We have been less than stellar parents. Mistakes a-plenty we have made. Most of the mistakes we’ve made were easy to correct, to sweep away. But every so often there comes a mistake that stings a little more than the others.
I shared a few posts back about our oldest and his first day of high school. How he came home and announced that he had signed up for the fall swim conditioning class. The class that the high school swimmers take before tryouts. The class for kids who are swimmers. Seriously swimmers. Real swimmers. Our son was neither.
And instead of praising him for taking matters into his own hands, challenging himself and trying something new, we freaked. We panicked. We doubted and questioned and doubted some more. We watched as the defeat began to swallow him up, tears starting to appear. We sucked at parenting more at that moment than we ever had in his 14 years. Our eyes met and we both knew we need to shut the hell up and let him go for it.
After a few weeks, he decided he didn’t just want to be in the fall swim conditioning class for P.E. credit. He wanted to try out. Try out for the swim team. We had low expectations but a shit ton of hope. We saw how badly he wanted this, wanted to be a part of a team. We found ourselves separately praying for God to give him a break. To just let this one little thing happen for him.
Our son was driving the bus on this whole swimming thing. He had been since day one. But during the fall, I continuously asked, “Shouldn’t you go practice? How’s practice going? How’s your time? Is it improving?” I didn’t want to come across anxious or bossy, but I also wanted to do whatever I could to help. And since I couldn’t get in the pool and actually swim the laps for him, all that left me with was nagging. That’s all a 14-year-old boy needs. His mother nagging at him.
The day of tryouts I woke up with a nervous stomach. He would have three opportunities to try out during the week. If he didn’t make his time, 200 meters in 3 minutes, the first day, then he would get another opportunity the next day, and the next. I told my friends that morning, “He’s gotta make it the first day. My stomach won’t make it all the way to day three.”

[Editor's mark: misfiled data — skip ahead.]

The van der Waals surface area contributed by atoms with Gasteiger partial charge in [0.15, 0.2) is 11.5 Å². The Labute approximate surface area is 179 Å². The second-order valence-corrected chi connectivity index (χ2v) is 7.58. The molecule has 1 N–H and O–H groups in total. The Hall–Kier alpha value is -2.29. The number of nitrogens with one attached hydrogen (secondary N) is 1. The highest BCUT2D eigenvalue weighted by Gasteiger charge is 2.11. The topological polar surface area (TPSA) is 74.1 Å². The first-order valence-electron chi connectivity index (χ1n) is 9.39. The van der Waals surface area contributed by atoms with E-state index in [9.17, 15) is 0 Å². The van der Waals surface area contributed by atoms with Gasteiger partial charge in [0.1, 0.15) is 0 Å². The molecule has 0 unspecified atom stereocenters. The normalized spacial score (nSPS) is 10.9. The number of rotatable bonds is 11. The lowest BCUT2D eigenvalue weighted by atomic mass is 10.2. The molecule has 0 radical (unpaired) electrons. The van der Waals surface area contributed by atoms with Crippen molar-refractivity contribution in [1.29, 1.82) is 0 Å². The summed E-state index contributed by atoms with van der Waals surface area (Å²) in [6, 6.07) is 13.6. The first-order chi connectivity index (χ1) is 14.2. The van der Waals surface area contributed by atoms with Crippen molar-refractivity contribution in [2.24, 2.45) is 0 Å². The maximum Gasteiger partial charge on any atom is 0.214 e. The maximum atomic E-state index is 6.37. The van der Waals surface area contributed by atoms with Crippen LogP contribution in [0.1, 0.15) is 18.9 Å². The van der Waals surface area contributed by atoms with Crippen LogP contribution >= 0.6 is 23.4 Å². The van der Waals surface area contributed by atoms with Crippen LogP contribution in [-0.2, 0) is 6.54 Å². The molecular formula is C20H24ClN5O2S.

I knew the time of the tryouts. I tried not to hyper-focus on what was happening on the other side of town at the city’s aquatic center. Derek was just as nervous as I was, but I was close-to-tears nervous, so when it came time to pick him up for tryouts I sent my husband.
I waited. No phone call. I knew Derek had picked him up, but no phone call. No text. Nothing. My heart sank. He’s probably disappointed and doesn’t want to text.
Then the garage door went up. He was smiling ear to ear when he walked in the door.
“YOU MADE THE TEAM!!!” I yelled over the lump in my throat. I hugged him and avoided making eye contact with Derek knowing it would make us both start to cry. He told me he had killed it. Beat his best time by 12 seconds. First try. Done and done. He told us that the other kids that were there trying out were all yelling his name during his last lap, cheering him on. I thanked God I wasn’t there. As much as I would have loved to witness that in person, I would have been bawling like a baby, totally embarrassing my son that had just made the swim team.
When the order form came home to order his swim gear, I told him he could have whatever he wanted. I didn’t care what it cost. He had earned it. Except for the $135 parka. We discussed it and he agreed that he really didn’t need that expensive parka.
Because I had another plan. I was ordering it in secret to surprise him on Christmas morning. A few days before Christmas, the swim shop called to say they finally got the parka. When I arrived at the store and saw his name monogrammed on the front, I got choked up all over again.
I’m going to be a total mess at his first meet.